Affordable Audiophile Amp

hfnvintageCan Audiolab's 8000A redefine the market? Martin Colloms finds out...

The new Audiolab range is introduced by the 8000A integrated amp, which sells for around £250. Trade rumours are that the first batch was sold out even before any press mention of the product, and that the few dealers appointed so far are finding it impossible to hold any stock. In these commercially depressed times it is certainly refreshing to cover a success story such as this, though I suspect that this model may be in short supply for some time to come.

Built in a full-width, low-profile metal case, finely finished in dark grey metallic, the 8000A offers a specified 50W per channel (17dBW) at a low distortion level, 20Hz to 20kHz. The well balanced and elegant front panel is sensibly laid out. Rotary selectors occupy the lefthand section, one for input, and the other for the record-out terminals. Selection may be made from moving-coil and moving- magnet disc, auxiliary/tuner, CD, tape 1 and tape 2.


Wired For Sound
Meanwhile, bass and treble controls have deliberately limited range and a defeat/flat switch. The complement is made up by the balance control, a visually dominant volume control knob, speaker selection switch, and headphone socket. One set of 4mm socket/binding post type speaker terminals is permanently hardwired for the best sound, while the second set is controlled by the speaker switch, allowing convenient muting for headphone operation if desired.

The rear panel has a liberal array of DIN input sockets, which would not be my favourite choice. I can appreciate that DIN are mechanically and electrically superior to phonos, and recognise that their modest component price reduces assembly costs, but it must be pointed out that few signal sources these days come with DIN sockets or cables. Consequently it will probably be necessary to use a number of DIN-to-phono adapters. Better news is that Audiolab will be able to supply these as moulded one-piece assemblies rather than the more usual flying lead types.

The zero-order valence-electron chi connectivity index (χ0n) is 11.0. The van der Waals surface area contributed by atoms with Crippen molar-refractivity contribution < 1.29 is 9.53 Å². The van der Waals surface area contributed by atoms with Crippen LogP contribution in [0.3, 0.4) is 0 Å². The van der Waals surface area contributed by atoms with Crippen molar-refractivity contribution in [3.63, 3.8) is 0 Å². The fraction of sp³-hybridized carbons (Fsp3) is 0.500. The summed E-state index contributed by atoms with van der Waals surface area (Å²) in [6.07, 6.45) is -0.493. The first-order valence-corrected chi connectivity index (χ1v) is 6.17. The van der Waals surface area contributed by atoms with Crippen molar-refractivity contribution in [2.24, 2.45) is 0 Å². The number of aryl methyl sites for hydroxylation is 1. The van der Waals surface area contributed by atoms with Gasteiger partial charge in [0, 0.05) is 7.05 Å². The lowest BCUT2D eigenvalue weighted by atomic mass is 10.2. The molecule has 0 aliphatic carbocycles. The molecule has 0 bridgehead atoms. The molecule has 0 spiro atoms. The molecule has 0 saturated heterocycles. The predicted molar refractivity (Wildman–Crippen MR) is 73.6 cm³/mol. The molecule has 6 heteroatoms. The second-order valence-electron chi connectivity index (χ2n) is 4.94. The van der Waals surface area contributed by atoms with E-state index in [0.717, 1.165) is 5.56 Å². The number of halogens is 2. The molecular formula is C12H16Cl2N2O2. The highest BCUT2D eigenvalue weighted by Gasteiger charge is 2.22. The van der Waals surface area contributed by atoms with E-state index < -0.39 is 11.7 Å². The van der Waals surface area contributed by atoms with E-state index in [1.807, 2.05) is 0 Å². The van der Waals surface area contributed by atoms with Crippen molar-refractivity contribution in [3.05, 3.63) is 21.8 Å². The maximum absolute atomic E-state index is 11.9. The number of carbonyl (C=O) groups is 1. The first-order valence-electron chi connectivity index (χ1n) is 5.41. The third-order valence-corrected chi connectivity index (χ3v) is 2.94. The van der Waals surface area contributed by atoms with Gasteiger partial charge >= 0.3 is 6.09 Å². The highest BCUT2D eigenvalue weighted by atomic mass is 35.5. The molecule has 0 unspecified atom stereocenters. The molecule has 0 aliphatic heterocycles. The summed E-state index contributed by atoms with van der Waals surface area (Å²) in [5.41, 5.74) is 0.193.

Derek Scotland (centre) and team pose for the camera in 1993 with a clutch of awards for the company's 8000A, C and P amps, 8000 DAC and 8000T tuner

Considerable care has been taken over the ergonomics and appearance of the amplifier, with properly tooled panels and controls that fit and work very well, while there is great attention to detail. Other small touches also impress, such as the placement of legends above the controls where they can be easily read. All too often one has to crouch in front of a product to read the labels and indicators.

The moving-coil input has a fixed loading of 100ohm, in parallel with 4.7nF of capacitance, but can easily be modified by a dealer if desired. The moving-magnet input has a second parallelled socket into which an optional loading plug may be inserted for optimum matching.

Sympathetic Tone
Pre and power amplifier sections are normally wired together on the PCB, but a patch socket is installed on the amp's rear panel and changing a few links provides external independent access to pre and power amps. This was done on the review sample to aid assessment of each section, though the preamp lacks anti-thump circuitry for switch-on transients, as this is part of the power amplifier.


Rotary selectors occupy the lefthand section of the amp's fascia, one for input, and the other for the record-out terminals. The tone controls were defeatable via a switch

This innovative design is built around a series of very high-quality, high-linearity operational amplifiers, constructed using sealed discrete components. The amplifier remains non-inverting via any combination of input, mode or output, which is a happy but rare occurrence.